PhD - Music, dance, and social structures in the tango argentino scene of North-Eastern Italy from the 1990s until today (Mattia Scassellati)

The reconsideration of tango argentino at the end of the 1980s led to an internationalization of the genre, and finally to a revival promoted by a growing number of local scenes with learning and dancing facilities that started in the early 1990s. In North-Eastern Italy, particularly the cities of Padua and Venice soon earned the status of “tango mecca” on the national level. Their influence is still observable in the surrounding area covering the provinces of Bologna towards the South, and Udine towards the North. Indeed, the local tango community network is more active and dense compared to the rest of Italy, and it is also a reference point for tangueros from the neighboring countries like Austria, Slovenia, and Croatia.

The aim of my Ph.D. project is to analyze how the scene of tango argentino develop from the revival of the genre in the 1990s to the present day, taking the tango communities in North- Eastern Italy as an example. In my first abstract, I referred to the tango scene as a triangular interrelation of music, dance, and social structures, planning to focus on each aspect equally. After my first research year I redefined this object of analysis: the main focus will be on social structures (the roles and interaction of involved people and institutions), including dance analysis as far as necessary to differentiate between various tango dancing styles (in particular, tango de salón and estilo milonguero) because they actively affect the scene’s network structure. To a lesser degree, music will be analyzed regarding its role within the scene; in recent years, the number of live music performances at tango events is growing and provides a contrast to professional DJs, considered indispensable so far.

In these first two semesters I have done literature research (gathering, among others, publications about tango history since the 1980s, tango ethnographies in other places, ethnochoreology, and social theory), I have been improving my dancing ability to facilitate further dance analysis and interaction with the communities, I analyzed preliminary interview material from tango events in 2018, and I began to build up my network of contacts. The latter resulted in a first fieldwork experience in May 2019. I had the chance to experience the tango scene in the cities of Modena, Bologna, Padua, Mestre, and Venice. I also interviewed organizers, dance teachers, and DJs who were the pioneers (and recognized as such) in their cities and are still active within the community. This yielded valuable information about the diachronic dimension of the tango argentino phenomenon, which can be divided into three phases: consolidation (~1990-2000), professionalization (~2000-2010), new developments (~2010-present).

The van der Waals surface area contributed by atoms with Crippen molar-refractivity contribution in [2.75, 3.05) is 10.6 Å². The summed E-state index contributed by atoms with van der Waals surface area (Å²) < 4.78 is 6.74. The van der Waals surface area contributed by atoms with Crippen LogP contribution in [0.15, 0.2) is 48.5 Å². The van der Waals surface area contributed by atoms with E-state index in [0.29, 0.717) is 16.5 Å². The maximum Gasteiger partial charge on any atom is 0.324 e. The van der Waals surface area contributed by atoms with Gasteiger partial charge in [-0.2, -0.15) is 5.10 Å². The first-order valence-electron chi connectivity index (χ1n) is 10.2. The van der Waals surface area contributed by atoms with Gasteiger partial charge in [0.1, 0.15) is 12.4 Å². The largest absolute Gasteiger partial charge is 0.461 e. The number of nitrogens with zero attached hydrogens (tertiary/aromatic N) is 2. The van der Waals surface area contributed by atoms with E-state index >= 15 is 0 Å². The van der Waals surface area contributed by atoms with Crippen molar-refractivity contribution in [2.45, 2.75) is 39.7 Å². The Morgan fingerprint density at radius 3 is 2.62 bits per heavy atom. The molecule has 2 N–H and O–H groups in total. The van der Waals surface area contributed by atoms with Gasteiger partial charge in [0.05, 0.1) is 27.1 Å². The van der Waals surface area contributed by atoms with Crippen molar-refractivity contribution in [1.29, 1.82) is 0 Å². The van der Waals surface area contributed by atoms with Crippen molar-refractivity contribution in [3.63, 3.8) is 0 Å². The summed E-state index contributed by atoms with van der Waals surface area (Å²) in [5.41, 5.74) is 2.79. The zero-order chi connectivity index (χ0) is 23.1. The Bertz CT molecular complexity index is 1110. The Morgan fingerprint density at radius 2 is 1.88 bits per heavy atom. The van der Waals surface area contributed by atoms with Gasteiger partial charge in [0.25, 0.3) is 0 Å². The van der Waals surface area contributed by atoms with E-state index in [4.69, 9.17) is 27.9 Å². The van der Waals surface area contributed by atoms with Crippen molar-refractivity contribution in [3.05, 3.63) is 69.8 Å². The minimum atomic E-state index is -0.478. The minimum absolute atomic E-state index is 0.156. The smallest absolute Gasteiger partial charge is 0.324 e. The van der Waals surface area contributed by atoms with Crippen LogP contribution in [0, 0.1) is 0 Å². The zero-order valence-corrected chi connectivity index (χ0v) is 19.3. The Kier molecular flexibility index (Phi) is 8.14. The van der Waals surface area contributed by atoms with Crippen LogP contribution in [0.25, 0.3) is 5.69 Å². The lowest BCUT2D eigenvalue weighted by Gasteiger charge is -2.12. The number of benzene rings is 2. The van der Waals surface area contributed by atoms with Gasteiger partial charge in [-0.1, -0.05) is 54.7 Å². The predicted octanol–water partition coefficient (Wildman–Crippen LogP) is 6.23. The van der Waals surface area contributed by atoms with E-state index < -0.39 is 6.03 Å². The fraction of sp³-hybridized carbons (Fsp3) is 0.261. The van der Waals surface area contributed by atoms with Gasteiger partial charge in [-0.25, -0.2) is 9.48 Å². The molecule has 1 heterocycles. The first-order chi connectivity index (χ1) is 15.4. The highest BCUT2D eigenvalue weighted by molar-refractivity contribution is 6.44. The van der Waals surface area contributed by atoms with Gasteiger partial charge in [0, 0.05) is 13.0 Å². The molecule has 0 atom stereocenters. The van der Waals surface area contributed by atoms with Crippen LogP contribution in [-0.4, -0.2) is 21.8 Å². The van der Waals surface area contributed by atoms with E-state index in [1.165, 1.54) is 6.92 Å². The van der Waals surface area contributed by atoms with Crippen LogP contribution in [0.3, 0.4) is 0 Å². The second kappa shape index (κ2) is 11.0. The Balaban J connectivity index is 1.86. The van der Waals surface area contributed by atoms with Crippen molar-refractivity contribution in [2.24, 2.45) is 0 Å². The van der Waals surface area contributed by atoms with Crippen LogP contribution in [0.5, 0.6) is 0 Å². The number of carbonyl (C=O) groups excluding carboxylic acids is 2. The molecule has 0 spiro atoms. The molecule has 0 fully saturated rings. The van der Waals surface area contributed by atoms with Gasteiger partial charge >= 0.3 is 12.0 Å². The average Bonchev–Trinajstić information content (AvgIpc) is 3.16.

My next step will include several fieldwork phases during which I intend to individuate and then interview other so-called “key figures” of the tango argentino scene in North-Eastern Italy, who were either active in the past, are still active or began to be active recently. These will include organizers, teachers, DJs, musicians, and other active community members. For pragmatic reasons, I won't consider all the teaching and dancing facilities in the proposed area but I will focus on the ones that were and/or are considered relevant by the community according to their engagement, historical importance, and activity.